If there were an award for “webpage that customers visit most and website owners think about the least” – the FAQ page would likely come in close second to the About page.
In a way, the FAQ page is simply a Miscellaneous content stuff page or a “every other website has one, so we should too” page…that customers look at.
Many content strategists argue that you should not have one at all.
But FAQ pages have been around for so long that customers usually hunt for them.
I mean – just think about it as a user. What do you like to click on when researching a product line? Do you like reading through FAQs?
They can serve a very useful purpose if you think through them step by step. Here’s some starting points & FAQ page best practices to use when creating your own website’s FAQ page.
What is an FAQ Page?
An FAQ page is a webpage dedicated to listing and succinctly answering frequently asked questions from website visitors.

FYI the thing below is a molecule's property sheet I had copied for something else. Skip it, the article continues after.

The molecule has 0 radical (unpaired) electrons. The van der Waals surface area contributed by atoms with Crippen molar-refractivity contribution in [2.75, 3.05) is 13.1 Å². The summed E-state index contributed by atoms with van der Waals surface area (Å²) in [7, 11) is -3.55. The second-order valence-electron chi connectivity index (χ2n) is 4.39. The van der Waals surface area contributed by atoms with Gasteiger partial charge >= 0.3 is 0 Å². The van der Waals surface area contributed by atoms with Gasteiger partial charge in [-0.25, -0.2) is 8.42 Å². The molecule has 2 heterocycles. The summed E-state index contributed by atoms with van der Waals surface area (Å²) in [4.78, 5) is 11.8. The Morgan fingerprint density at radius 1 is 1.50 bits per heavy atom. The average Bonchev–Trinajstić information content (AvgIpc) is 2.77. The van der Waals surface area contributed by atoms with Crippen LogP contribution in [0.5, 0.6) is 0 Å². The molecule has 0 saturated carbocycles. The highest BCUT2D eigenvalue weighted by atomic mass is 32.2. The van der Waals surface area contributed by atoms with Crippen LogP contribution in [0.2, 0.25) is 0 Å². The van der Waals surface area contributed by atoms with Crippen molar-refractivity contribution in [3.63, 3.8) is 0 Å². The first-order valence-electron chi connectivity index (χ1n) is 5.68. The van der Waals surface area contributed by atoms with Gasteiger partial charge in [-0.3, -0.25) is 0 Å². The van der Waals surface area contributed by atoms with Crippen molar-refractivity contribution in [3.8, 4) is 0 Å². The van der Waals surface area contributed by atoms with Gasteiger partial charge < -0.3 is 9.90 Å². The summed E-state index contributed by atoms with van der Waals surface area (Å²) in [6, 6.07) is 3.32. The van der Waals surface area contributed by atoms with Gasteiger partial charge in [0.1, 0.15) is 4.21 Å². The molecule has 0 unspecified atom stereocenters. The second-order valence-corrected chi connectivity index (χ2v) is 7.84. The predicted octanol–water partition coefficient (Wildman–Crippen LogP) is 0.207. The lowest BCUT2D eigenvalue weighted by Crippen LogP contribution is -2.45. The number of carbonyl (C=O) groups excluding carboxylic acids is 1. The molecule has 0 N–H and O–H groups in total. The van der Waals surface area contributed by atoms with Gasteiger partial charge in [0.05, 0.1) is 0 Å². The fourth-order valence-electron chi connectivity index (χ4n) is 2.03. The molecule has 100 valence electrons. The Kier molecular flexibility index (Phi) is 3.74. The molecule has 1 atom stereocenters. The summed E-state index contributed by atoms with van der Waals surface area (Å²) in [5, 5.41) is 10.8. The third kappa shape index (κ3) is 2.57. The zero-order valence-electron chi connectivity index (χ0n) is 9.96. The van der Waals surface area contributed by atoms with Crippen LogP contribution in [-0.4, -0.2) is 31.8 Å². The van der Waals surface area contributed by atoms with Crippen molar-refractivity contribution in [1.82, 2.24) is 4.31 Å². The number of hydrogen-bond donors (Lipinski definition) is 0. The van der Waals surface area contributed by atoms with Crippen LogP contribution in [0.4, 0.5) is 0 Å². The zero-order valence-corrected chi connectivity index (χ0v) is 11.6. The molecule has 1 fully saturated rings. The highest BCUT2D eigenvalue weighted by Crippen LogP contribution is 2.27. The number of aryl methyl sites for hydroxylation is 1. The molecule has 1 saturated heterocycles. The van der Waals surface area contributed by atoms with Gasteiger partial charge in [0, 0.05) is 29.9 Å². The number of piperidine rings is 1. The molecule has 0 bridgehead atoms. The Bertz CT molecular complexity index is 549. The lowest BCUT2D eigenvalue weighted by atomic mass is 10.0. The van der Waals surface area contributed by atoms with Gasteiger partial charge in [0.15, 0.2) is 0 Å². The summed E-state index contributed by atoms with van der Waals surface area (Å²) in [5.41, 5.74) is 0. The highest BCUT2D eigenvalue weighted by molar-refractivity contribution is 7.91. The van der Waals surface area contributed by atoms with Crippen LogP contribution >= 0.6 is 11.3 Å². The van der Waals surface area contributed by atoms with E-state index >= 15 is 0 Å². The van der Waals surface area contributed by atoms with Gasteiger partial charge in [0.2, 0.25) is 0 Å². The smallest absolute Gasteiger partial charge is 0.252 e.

FAQ pages have been around since before the modern commercial Web.
They originated on Usenet groups both as a navigational tool and as stand-alone curated content. Ecommerce websites adopted the format, especially since online buyers could not physically examine products or talk to a sales rep.
Usually they are formatted with drop-downs, long-lists, bullets or other unique formatting.
Unfortunately, FAQ pages have also been used for miscellaneous catch-all content pages or as band-aids for bad user experience.
Should I Have an FAQ Page?
Ideally, your website would answer all customer questions as they crop up. The best user experience anticipates and solves problems before the user has to solve the issue themselves.
Think about little scroll overs and text within buttons that frame expectations.